Stories about Moin Akhtar

Swineryy: The modern day Zorro, the Seth McFarlane of Pakistani comedy

Things that go viral can be corrosive. They do little, if anything at all, to help move the public discourse. But every once in a while, you see or hear something that defies these rules. Swineryy is one of those things.  I was introduced to Swineryy by a friend, as most people were, and my gut reaction was: this is bad. Maybe it was the medium it was shared on or maybe it was the premise of an animoji talking about the problems in Pakistani high society. It made me chuckle, but it didn’t do anything else for me. It ...

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Pakistan Tehreek-e-Comedy: Creating ripples by reviving improv comedy that Pakistan so desperately needed

Jennifer Hunter, while giving a TED talk at the Lake Superior State University two years ago, claimed that “improv comedy will change the world”. It is debatable whether the world has changed; nonetheless, improvised comedy has indeed altered the ambit of stage comedy. By following their intuition and not their conscious reasoning, improv comedians perform without any preparation whatsoever. Instead, they intuitively respond to the stimulus of their immediate environment – they listen to their audience, make a connection and just improvise. This form of comedy, while certainly very difficult, is perhaps a truer version of the genre itself. On ...

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Our actors are wasting their talent on Pakistani dramas like Sanam

Does anyone miss Fifty Fifty? Studio Dhai and Ponay Teen? It’s the age of Snapstories going viral and two second GIFs primarily providing the fodder for comedy. I have often tried to watch some comedy serials on television but it’s difficult to tolerate them for more than five (10, if you’re really that starved for entertainment) minutes. That’s all the more reason why I feel terrible when I see a talented comedian like Osman Khalid Butt playing regressive, emotional, and clearly messy roles like Haarib in Sanam. In the recent episode of Sanam, Haarib berates Aan (Maya Ali) for not picking up her phone because her mother just had ...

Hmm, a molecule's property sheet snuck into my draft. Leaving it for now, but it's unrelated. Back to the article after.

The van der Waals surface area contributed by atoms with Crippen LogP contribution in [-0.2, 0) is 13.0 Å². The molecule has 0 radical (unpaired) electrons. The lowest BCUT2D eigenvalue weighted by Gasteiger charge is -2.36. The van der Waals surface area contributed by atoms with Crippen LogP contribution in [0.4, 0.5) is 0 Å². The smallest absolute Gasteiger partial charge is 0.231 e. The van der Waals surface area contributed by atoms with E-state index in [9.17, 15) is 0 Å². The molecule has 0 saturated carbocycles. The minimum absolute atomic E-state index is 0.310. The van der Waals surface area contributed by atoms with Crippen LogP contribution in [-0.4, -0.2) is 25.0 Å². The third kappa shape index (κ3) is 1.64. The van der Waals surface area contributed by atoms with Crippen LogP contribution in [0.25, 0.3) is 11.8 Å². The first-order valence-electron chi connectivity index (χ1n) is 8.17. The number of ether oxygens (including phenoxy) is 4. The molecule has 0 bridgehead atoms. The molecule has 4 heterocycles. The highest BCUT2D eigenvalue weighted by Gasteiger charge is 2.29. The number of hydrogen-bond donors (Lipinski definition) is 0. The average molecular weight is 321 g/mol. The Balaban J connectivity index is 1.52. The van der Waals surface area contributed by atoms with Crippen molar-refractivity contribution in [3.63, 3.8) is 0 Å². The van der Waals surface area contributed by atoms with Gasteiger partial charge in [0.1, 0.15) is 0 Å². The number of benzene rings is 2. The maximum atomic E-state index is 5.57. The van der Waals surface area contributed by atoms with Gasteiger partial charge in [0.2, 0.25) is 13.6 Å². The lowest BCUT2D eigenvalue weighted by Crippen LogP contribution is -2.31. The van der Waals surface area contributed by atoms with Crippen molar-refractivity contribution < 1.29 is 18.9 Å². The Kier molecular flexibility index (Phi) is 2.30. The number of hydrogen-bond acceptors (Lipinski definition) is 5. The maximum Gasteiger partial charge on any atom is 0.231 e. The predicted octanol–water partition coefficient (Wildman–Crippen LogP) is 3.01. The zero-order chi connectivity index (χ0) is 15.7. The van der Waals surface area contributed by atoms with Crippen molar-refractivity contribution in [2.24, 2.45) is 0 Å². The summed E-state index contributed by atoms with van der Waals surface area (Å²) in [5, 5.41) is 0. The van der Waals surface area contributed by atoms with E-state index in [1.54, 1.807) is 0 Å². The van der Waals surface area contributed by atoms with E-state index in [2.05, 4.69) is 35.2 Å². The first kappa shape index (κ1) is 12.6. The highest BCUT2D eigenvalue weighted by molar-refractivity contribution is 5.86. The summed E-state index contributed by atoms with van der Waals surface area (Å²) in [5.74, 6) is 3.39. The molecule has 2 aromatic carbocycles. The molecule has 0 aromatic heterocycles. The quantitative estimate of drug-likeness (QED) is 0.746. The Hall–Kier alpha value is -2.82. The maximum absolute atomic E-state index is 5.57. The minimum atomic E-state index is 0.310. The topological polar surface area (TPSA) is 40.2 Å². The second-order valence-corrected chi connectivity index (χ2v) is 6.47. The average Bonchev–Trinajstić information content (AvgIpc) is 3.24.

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Jeewan Hathi – A case study on how a movie should not be made

There are some actors that directors and writers depend on a bit too much, even more than they should. Everyone in Pakistan wants to be the next Anwar Maqsood and Moin Akhtar (late) combination. But it’s not as easy it sounds. I suppose Fasih Bari Khan thought he could build the same association with Hina Dilpazeer. The recently released telefilm Jeewan Hathi is hardly 65–70 minutes long and features Hina Dilpazeer, Samiya Mumtaz, Kiran Tabeer, Adnan Jaffar, Saife Hassan, Fawad Khan and Naseeruddin Shah. Let’s see what this elephant has to offer. Jeewan Hathi revolves around the lives of people involved in the television industry; an ageing TV hostess (Hina ...

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Visiting Jaipur changed my impression of India

Sometimes the best things are unplanned. I had almost stopped waiting for my visa for India to arrive and then, just two days before the conference, I had it in my hands. Being my usual, spontaneous self, I immediately rushed to the travel agency to book my flight only to be informed that I was too late to get a hold of any direct flight to Delhi that week. Adding to my disappointment, other flights were costly and booked as well. After hours of sheer persistence, my friend and I managed to secure a connecting flight with three stopovers; Doha, Abu ...